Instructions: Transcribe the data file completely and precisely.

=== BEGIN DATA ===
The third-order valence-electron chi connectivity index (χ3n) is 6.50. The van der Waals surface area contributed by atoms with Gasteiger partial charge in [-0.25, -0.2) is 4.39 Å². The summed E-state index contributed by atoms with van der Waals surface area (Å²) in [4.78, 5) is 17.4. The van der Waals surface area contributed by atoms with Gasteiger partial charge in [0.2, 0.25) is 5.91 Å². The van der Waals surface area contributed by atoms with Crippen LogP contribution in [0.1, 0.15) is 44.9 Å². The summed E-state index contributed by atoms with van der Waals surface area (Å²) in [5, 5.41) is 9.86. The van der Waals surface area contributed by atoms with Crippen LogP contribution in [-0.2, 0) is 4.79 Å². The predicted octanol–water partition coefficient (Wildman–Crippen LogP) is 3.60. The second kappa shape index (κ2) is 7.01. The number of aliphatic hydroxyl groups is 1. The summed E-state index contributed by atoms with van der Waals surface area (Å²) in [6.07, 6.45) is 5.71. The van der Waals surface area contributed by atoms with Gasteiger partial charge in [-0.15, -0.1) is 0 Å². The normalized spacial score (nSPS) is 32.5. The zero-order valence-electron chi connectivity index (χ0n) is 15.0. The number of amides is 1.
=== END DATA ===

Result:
The third-order valence-electron chi connectivity index (χ3n) is 6.50. The van der Waals surface area contributed by atoms with Gasteiger partial charge in [-0.25, -0.2) is 4.39 Å². The summed E-state index contributed by atoms with van der Waals surface area (Å²) in [4.78, 5) is 17.4. The van der Waals surface area contributed by atoms with Gasteiger partial charge in [0.2, 0.25) is 5.91 Å². The van der Waals surface area contributed by atoms with Crippen LogP contribution in [0.1, 0.15) is 44.9 Å². The summed E-state index contributed by atoms with van der Waals surface area (Å²) in [5, 5.41) is 9.86. The van der Waals surface area contributed by atoms with Crippen LogP contribution in [-0.2, 0) is 4.79 Å². The predicted octanol–water partition coefficient (Wildman–Crippen LogP) is 3.60. The second kappa shape index (κ2) is 7.01. The number of aliphatic hydroxyl groups is 1. The summed E-state index contributed by atoms with van der Waals surface area (Å²) in [6.07, 6.45) is 5.71. The van der Waals surface area contributed by atoms with Gasteiger partial charge in [-0.15, -0.1) is 0 Å². The normalized spacial score (nSPS) is 32.5. The zero-order valence-electron chi connectivity index (χ0n) is 15.0. The number of amides is 1.